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Building from Source on Linux


Packages listed here may be needed to compile Singularity, they are more geared toward 32-bit compiles, but don't let that discourage you, there should be 64-bit packages of these available, perhaps even under the same name.  Flex and Bison are no longer necessary.  You'll need to have git and mercurial(hg).  For Arch Linux, you'll need to get python2, python3 will not work.
GCC version 4(minimum 4.9) is required as GCC version 5 will not work.

git clone git:// singularity
cd singularity/
sudo pip install "hg+"
autobuild configure -cConfiguration -pPlatform -- -DFMODSTUDIO:BOOL=ON
Platform can be either linux32 (will make archtype i686) or linux64 (will make archtype x86_64).
Configuration can be either Release (equivalent to our releases) or RelWithDebInfo (if you'd like assist us with resolving crash bugs).
Arch Linux users, and developers who wish their systems to have default versions of programs other than our requisites, may need to
  • Specify python2 for pip like so sudo python2 `which pip` install... to have the right python used
  • Append -DCMAKE_C_COMPILE=gcc-4.9 -DCMAKE_CXX_COMPILER=g++-4.9 to ensure use of GCC 4.


cd build-linux-archtype-Configuration
make -j#
Note: Replace # with the number of processor cores you wish to dedicate to compiling.

This is pretty much it. The viewer will be in the newview/packaged subdirectory.

Known issues and how to handle them
If you use an Ubuntu/Debian based distribution and get a linker error: /usr/bin/ld: error: cannot find -lfoo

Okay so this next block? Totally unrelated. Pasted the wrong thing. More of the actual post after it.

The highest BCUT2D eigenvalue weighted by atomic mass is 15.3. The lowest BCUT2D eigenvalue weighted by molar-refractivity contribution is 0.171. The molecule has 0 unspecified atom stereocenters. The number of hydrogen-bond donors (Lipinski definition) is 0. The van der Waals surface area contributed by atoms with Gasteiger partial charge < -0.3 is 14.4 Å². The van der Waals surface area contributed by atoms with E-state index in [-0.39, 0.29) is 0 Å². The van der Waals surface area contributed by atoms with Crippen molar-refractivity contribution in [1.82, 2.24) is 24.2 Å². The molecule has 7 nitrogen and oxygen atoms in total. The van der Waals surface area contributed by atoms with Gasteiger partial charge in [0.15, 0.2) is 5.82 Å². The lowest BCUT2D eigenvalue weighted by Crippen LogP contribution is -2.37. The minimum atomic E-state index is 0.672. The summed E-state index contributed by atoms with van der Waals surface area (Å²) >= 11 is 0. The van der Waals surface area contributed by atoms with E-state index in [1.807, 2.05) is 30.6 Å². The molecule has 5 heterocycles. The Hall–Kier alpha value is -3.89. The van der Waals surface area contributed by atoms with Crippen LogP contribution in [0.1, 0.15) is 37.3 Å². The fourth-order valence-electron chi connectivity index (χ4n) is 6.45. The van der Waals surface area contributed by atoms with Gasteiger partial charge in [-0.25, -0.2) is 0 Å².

It may be solved by running: locate
If the output shows nothing, you're missing a package, ask your package manager for it.
If it shows something like /usr/lib/[arch]/ or /usr/lib/[arch]/ but not /usr/lib/[arch]/, you'll need to create a link, run sudo ln -s /usr/lib/[arch]/ /usr/lib/[arch]/ and your problem shall be solved.

The make command may error out the first time, just run it again. If this still doesn't quite work, file a JIRA.

Running the debugger

If you run singularity as ASCENDED_DEVELOPER=1 ./singularity it will start in debugger. The debugger will take a few seconds to load and present you with a command prompt. Enter run or short r to start Singularity Viewer. If there is an error, the debugger will stop Singularity Viewer and require entry. Examine the situation quickly. If the program was stopped because of SIGPIPE, you can simply continue execution by entering cont. If it was stopped because of SIGSEGV, we have a genuine crash on our hands! First thing that you will be able to see is which module we have crashed in. If it's in your graphics card driver, such as, there is probably not much information you can gain this way, and can quit or kill and run again.

If the crash was elsewhere, preferably in our code or libc, more information can get gained from it! You can do the following to produce a bunch of output which will hopefully make sense to me:
set pagination 0
set log on
info registers
where full
thread apply all where full
After you quit, you will find gdb.txt containing all output. Please send that to me :)


Open a terminal to the repository you cloned and check if there's an update by running:
git fetch
If there is an update, there will be output from the command as it receives changesets.
To receive the update run:
git pull
To have the build number change for certain:
touch indra/newview/CMakeLists.txt
Finally, repeat the Compiling step to update your build.